Bougainvilla Hotel

By Patrick Werner

Intelligence and Dimwittedness

Leon Tolstoy, in his War and Peace, proposed that all important ideas are simple. A good example is a hotel I recently stayed at in Costa Rica, that clearly showed how the important ideas of tropical flora and geology can create a magnificent hotel.  Neotropical anything tends to be more vivid and striking than in the temperate world, and this is the attractiveness of the tropics.  Moreover, unexpected rock crystals and minerals simply add to the striking beauty of  this biosphere when an intelligent mind puts together in one place the beauty of both neotropical flowers and geological crystal and mineral forms. Rather than concentrate on the nation´s beaches, which are very similar to those in Nicaragua, the builders and designers of the Bougainvillea Hotel  outside of San Jose, Costa Rica,  created a flower garden at the hotel that was four hectares in area.  They obviously  collected plants from all over Costa Rica, with a concentration on unusual trees, bromeliads, and striking orchids.  And they put them together with large expanses of  lawns, so that the plants were not all mushed together.  An example  was the planting of the Brugmansia candida, or angel trumphet tree, with large,  hanging, aromatic white flowers.  The tree was within a few feet of the window of the restaurant, and a bird feeder was place by the window.   In early morning, the feeder was full of the national bird of Costa Rica, the clay breasted robin, or Turdus grayi,  along with an occasional tropical squirrel. What is a bit unusual is the use of the Brugmansia tree as an ornamental  that it is perhaps the most common hallucinagen plant used by native shamen for thousands of years. In some countries it is ignored; in Costa Rica it made a magnificent addition to the hotel gardens.  The orchids included OncidiumsMaxillaria, a Laelia superbiens, maybe the largest orchid in the tropics, and a two leafed hybrid of the Cattleya dowiana and another Cattleya, possibly a  patinii or skinneri.  Its gold veined lip marks it as  the showiest of all the Cattleyas.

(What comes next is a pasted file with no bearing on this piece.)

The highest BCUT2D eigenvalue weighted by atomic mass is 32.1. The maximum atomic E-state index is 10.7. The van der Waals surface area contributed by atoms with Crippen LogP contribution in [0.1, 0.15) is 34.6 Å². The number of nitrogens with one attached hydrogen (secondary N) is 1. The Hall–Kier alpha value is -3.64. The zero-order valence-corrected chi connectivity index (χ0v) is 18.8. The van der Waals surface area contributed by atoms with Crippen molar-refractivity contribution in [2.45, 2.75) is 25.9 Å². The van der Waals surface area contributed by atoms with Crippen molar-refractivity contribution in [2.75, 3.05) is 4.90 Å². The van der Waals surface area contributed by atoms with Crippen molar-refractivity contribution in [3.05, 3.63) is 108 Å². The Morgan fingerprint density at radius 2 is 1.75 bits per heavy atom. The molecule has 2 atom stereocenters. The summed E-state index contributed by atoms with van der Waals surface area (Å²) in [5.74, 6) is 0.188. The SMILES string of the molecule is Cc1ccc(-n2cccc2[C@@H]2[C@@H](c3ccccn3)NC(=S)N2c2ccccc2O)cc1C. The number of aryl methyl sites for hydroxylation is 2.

The hotel also had a very large collection of crystal and mineral specimens, all from Costa Rica.  Prominent were the several examples of geodes, hollow with many amethyst crystals inside, several varieties of petrified wood, and many examples of iron pyrite crystals.  It is called fool´s gold, but in many instances contains gold, silver, or nickel.

The effect of the flower gardens and crystal collection was to create a unique and beautiful setting for the Bougainvillea Hotel.  It was located at about 1400 meters in elevation, which obviated the need for sealed, air conditioned environments to keep out the blast furnace heat of lower tropical elevations.

I write these words because of the beauty of the hotel, and because of these elements are all present in Nicaragua.  But there is no hotel that remotely resembles the Bougainvillea or that has used Nicaragua´s abundant tropical flowers and its wealth of minerals for any use whatsoever. As regards neotropical orchids, Nicaragua has at least 800 varieties, including the CattleyasLaeliasOncidiums, and Maxillaria.  Nicaragua has abundant Brugmansia, both the white flowered version as well as the pink flowered version.  And it has the Cattleya dowiana on the Nicaraguan side of the San Juan River.